By the San Marcos Local News editorial board
Two years into this publication, we’ve made — and are making — key changes to better serve the reading public and, frankly, ourselves. Two of them are obvious.
First, effective Jan. 1, we changed our name to San Marcos Local News, which has the virtue of matching our name to what we do. Additionally, and not at all insignificantly, it’s a much easier name for people to remember than our old name, a cute smash-up of two words into one with odd characteristics that we no longer have to explain or describe, so we won’t. All we have to tell you now is that sanmarcoslocalnews.com will get you here.
We’re also changing the look and feel of the site to make it look less like a newsletter and give us more color. We still have tweaking to do, but those who remember the old way will note that our pages are more attractive. Take note, also, that we now have a poll on the cover, just to gain a sense of how people weigh in on the issues. Anyone who comes to the site can vote without signing in, so it’s not at all scientific. But it could be fun.
Less obviously, and effective immediately, we are making important changes to our comments policy.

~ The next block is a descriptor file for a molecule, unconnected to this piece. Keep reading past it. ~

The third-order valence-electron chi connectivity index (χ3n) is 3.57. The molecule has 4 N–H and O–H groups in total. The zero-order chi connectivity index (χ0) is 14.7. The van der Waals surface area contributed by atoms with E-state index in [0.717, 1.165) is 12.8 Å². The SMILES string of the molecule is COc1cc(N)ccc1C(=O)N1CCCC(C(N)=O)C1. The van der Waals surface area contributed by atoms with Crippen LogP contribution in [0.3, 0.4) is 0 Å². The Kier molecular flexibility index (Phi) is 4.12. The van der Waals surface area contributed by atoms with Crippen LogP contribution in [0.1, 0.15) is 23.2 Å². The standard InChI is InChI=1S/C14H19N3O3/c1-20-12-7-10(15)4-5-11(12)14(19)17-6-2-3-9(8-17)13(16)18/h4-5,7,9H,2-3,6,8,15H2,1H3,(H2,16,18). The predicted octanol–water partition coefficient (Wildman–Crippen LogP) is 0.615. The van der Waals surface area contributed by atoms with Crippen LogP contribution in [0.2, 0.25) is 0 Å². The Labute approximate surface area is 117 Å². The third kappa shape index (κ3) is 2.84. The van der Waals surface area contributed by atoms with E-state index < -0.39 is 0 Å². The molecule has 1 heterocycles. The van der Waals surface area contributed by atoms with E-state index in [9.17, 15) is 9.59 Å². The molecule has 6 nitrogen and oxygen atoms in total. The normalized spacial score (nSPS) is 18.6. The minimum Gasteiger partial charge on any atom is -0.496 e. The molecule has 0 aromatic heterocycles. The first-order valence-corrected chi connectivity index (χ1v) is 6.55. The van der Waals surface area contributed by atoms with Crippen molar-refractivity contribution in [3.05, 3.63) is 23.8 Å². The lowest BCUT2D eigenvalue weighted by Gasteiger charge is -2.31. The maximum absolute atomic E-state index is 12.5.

At times, the comments on this site have created elevated and interesting discussion about local issues. All too often, though, the comments have degenerated into fatuous insults. It should come as no surprise that the worst offenders are those who comment under fake names and hurl pot shots at people who comment by their real names.
As much as we love the area, it’s sad to know that some people around here don’t curl up and wretch over the very idea that they would hide behind aliases so they can denigrate others without giving any account of themselves. They simply can’t step up and take responsibility for what they are willing to say to the public about other human beings. Then children come on here and read terrible remarks about their mothers, who, then, have no recourse to face their accusers, or even know who they are. When a poster comes on here without a real name and thinks it’s fine to list details about a disputant who gives a real name, we’re not dealing with a poster who is inherently fair. We’re dealing with people who do not walk or talk democracy, and who should not be allowed to thrive in an environment such as this.